The U.S. Supreme Court in late February declined to hear Mercury Insurance Co.’s appeal to overturn a February 2017 California Court of Appeal ruling that held Insurance Commissioner Dave Jones’ 2013 order requiring the insurer to reduce its homeowner insurance rates by 5.4 percent did not infringe on the insurer’s constitutional rights.
This case is the latest in a number of efforts by Mercury and other insurers to address limits on insurance rates in the state’s Proposition 103.
Mercury lawyers said the carrier should be allowed to disregard a state-mandated 30-year-old rate formula, and argued the company should be allowed to argue over how to calculate the fair rate of return in every case.
The court of appeal agreed with Jones that Mercury was bound by the formula. The court also agreed with the commissioner that Mercury could seek a variance from the formula if Mercury established the rate would cause deep financial hardship, which Mercury did not attempt to do.
Mercury also argued unsuccessfully to the court of appeal it had a constitutional right under the first amendment to charge ratepayers for brand advertising.
After Mercury’s petition challenging the February 2017 decision was denied by the California Supreme Court in May 2017, Mercury petitioned to the U.S. Supreme Court arguing that Jones’ ruling violated the company’s Fifth and 14th Amendment rights.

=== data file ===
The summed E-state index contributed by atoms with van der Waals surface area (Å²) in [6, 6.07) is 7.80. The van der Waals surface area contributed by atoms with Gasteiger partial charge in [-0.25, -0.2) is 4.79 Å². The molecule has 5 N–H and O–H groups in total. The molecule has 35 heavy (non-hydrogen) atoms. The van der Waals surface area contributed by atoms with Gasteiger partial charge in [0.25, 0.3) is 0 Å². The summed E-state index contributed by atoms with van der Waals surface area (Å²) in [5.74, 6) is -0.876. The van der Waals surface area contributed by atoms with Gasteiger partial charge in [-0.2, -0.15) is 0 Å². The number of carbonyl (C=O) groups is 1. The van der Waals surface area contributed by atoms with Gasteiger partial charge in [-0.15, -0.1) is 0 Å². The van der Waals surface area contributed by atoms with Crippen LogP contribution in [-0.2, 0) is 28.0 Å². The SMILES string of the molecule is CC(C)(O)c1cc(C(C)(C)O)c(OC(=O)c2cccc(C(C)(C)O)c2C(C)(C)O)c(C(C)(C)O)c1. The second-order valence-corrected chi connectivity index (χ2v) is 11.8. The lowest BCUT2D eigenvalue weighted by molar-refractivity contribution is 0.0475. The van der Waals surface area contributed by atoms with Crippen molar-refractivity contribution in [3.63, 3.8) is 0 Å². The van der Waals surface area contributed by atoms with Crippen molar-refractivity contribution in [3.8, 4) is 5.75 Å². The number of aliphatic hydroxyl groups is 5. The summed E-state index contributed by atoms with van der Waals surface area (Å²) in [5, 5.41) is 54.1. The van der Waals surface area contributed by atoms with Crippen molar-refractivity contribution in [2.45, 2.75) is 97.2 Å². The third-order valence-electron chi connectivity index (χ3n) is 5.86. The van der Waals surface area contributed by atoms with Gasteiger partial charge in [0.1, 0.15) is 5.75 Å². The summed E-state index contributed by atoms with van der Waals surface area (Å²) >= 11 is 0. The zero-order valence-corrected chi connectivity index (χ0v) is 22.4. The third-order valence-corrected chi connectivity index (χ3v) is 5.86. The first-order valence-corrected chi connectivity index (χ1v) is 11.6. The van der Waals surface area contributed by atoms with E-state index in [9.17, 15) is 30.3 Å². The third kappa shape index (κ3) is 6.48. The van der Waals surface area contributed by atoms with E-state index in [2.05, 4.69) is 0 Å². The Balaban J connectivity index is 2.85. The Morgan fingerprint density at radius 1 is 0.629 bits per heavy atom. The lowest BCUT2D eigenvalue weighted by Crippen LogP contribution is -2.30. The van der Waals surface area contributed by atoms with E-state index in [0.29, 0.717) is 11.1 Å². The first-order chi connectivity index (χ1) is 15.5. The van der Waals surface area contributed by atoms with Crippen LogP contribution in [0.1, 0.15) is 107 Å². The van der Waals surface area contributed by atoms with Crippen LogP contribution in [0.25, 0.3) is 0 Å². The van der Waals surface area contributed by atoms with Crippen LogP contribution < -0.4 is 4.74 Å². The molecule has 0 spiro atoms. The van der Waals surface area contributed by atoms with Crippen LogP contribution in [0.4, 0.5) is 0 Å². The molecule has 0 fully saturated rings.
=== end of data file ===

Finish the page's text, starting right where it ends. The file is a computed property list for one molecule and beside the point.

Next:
Mercury argued that the company had a right to determine its own profit with each rate filing proceeding versus using the commissioner’s rate formula, which was approved by the California Supreme Court in 1994.
The commissioner’s original order that Mercury lower its homeowner rates by 5.4 percent in 2013, saved policyholders $11,745,102, according to the California Department of Insurance.
“After Mercury’s repeated assaults on Proposition 103, we have prevailed once again in protecting consumers from excessive and unjustified insurance rates,” Jones said in a statement.
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